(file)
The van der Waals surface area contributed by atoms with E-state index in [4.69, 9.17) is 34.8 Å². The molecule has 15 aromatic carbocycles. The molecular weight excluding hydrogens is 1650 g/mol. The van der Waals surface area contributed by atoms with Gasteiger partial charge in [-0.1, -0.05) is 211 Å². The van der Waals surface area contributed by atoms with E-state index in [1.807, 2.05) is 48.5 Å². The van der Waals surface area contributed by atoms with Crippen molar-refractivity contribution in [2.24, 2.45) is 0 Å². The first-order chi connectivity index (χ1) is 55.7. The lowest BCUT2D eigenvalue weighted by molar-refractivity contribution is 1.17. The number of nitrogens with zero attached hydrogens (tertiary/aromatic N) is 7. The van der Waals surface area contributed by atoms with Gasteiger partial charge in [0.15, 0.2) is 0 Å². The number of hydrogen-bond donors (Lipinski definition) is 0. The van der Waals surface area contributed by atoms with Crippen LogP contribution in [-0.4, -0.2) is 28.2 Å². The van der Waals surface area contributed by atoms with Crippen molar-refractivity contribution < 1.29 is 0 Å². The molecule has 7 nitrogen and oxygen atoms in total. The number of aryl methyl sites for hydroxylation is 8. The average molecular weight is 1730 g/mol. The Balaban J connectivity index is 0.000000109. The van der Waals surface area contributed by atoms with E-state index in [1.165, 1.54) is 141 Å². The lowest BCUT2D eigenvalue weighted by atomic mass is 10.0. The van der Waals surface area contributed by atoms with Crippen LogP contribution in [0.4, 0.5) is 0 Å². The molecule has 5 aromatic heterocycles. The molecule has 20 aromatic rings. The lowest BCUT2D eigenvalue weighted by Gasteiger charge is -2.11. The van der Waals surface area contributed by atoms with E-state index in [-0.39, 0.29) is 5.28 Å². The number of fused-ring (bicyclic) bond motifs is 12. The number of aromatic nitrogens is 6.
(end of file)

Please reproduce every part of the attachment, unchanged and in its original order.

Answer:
The van der Waals surface area contributed by atoms with E-state index in [4.69, 9.17) is 34.8 Å². The molecule has 15 aromatic carbocycles. The molecular weight excluding hydrogens is 1650 g/mol. The van der Waals surface area contributed by atoms with Gasteiger partial charge in [-0.1, -0.05) is 211 Å². The van der Waals surface area contributed by atoms with E-state index in [1.807, 2.05) is 48.5 Å². The van der Waals surface area contributed by atoms with Crippen molar-refractivity contribution in [2.24, 2.45) is 0 Å². The first-order chi connectivity index (χ1) is 55.7. The lowest BCUT2D eigenvalue weighted by molar-refractivity contribution is 1.17. The number of nitrogens with zero attached hydrogens (tertiary/aromatic N) is 7. The van der Waals surface area contributed by atoms with Gasteiger partial charge in [0.15, 0.2) is 0 Å². The number of hydrogen-bond donors (Lipinski definition) is 0. The van der Waals surface area contributed by atoms with Crippen LogP contribution in [-0.4, -0.2) is 28.2 Å². The van der Waals surface area contributed by atoms with Crippen molar-refractivity contribution < 1.29 is 0 Å². The molecule has 7 nitrogen and oxygen atoms in total. The number of aryl methyl sites for hydroxylation is 8. The average molecular weight is 1730 g/mol. The Balaban J connectivity index is 0.000000109. The van der Waals surface area contributed by atoms with E-state index in [1.165, 1.54) is 141 Å². The lowest BCUT2D eigenvalue weighted by atomic mass is 10.0. The van der Waals surface area contributed by atoms with Crippen LogP contribution in [0.4, 0.5) is 0 Å². The molecule has 5 aromatic heterocycles. The molecule has 20 aromatic rings. The lowest BCUT2D eigenvalue weighted by Gasteiger charge is -2.11. The van der Waals surface area contributed by atoms with E-state index in [-0.39, 0.29) is 5.28 Å². The number of fused-ring (bicyclic) bond motifs is 12. The number of aromatic nitrogens is 6.